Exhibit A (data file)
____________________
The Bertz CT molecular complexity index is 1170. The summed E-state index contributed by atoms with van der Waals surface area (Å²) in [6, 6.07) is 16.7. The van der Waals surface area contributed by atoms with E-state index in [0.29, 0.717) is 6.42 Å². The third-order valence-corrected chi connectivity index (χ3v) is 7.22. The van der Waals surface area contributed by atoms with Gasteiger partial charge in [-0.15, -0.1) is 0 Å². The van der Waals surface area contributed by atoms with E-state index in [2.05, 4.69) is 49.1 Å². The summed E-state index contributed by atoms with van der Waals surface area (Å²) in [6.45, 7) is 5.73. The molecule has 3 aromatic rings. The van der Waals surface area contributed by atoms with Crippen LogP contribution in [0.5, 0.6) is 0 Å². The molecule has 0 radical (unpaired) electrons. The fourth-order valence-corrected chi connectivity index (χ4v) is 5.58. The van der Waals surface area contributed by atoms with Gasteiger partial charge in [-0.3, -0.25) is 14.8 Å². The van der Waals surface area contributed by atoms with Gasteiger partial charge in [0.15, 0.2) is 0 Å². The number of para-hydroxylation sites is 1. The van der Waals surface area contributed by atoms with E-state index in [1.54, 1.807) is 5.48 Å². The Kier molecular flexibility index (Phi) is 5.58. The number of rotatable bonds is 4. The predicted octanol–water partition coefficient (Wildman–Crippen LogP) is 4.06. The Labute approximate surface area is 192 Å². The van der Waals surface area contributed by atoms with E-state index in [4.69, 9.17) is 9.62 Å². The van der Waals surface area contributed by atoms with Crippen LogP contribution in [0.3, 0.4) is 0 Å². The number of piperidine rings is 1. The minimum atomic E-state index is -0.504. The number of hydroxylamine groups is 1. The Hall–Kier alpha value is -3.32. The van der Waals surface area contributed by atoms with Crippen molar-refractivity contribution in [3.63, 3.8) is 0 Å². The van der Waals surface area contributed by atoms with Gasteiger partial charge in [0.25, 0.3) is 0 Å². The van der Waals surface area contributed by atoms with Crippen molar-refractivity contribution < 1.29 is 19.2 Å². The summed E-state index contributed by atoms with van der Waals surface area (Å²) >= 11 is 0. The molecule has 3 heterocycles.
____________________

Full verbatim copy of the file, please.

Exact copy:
The Bertz CT molecular complexity index is 1170. The summed E-state index contributed by atoms with van der Waals surface area (Å²) in [6, 6.07) is 16.7. The van der Waals surface area contributed by atoms with E-state index in [0.29, 0.717) is 6.42 Å². The third-order valence-corrected chi connectivity index (χ3v) is 7.22. The van der Waals surface area contributed by atoms with Gasteiger partial charge in [-0.15, -0.1) is 0 Å². The van der Waals surface area contributed by atoms with E-state index in [2.05, 4.69) is 49.1 Å². The summed E-state index contributed by atoms with van der Waals surface area (Å²) in [6.45, 7) is 5.73. The molecule has 3 aromatic rings. The van der Waals surface area contributed by atoms with Crippen LogP contribution in [0.5, 0.6) is 0 Å². The molecule has 0 radical (unpaired) electrons. The fourth-order valence-corrected chi connectivity index (χ4v) is 5.58. The van der Waals surface area contributed by atoms with Gasteiger partial charge in [-0.3, -0.25) is 14.8 Å². The van der Waals surface area contributed by atoms with Gasteiger partial charge in [0.15, 0.2) is 0 Å². The number of para-hydroxylation sites is 1. The van der Waals surface area contributed by atoms with E-state index in [1.54, 1.807) is 5.48 Å². The Kier molecular flexibility index (Phi) is 5.58. The number of rotatable bonds is 4. The predicted octanol–water partition coefficient (Wildman–Crippen LogP) is 4.06. The Labute approximate surface area is 192 Å². The van der Waals surface area contributed by atoms with E-state index in [4.69, 9.17) is 9.62 Å². The van der Waals surface area contributed by atoms with Crippen LogP contribution in [0.3, 0.4) is 0 Å². The number of piperidine rings is 1. The minimum atomic E-state index is -0.504. The number of hydroxylamine groups is 1. The Hall–Kier alpha value is -3.32. The van der Waals surface area contributed by atoms with Crippen molar-refractivity contribution in [3.63, 3.8) is 0 Å². The van der Waals surface area contributed by atoms with Gasteiger partial charge in [0.25, 0.3) is 0 Å². The van der Waals surface area contributed by atoms with Crippen molar-refractivity contribution < 1.29 is 19.2 Å². The summed E-state index contributed by atoms with van der Waals surface area (Å²) >= 11 is 0. The molecule has 3 heterocycles.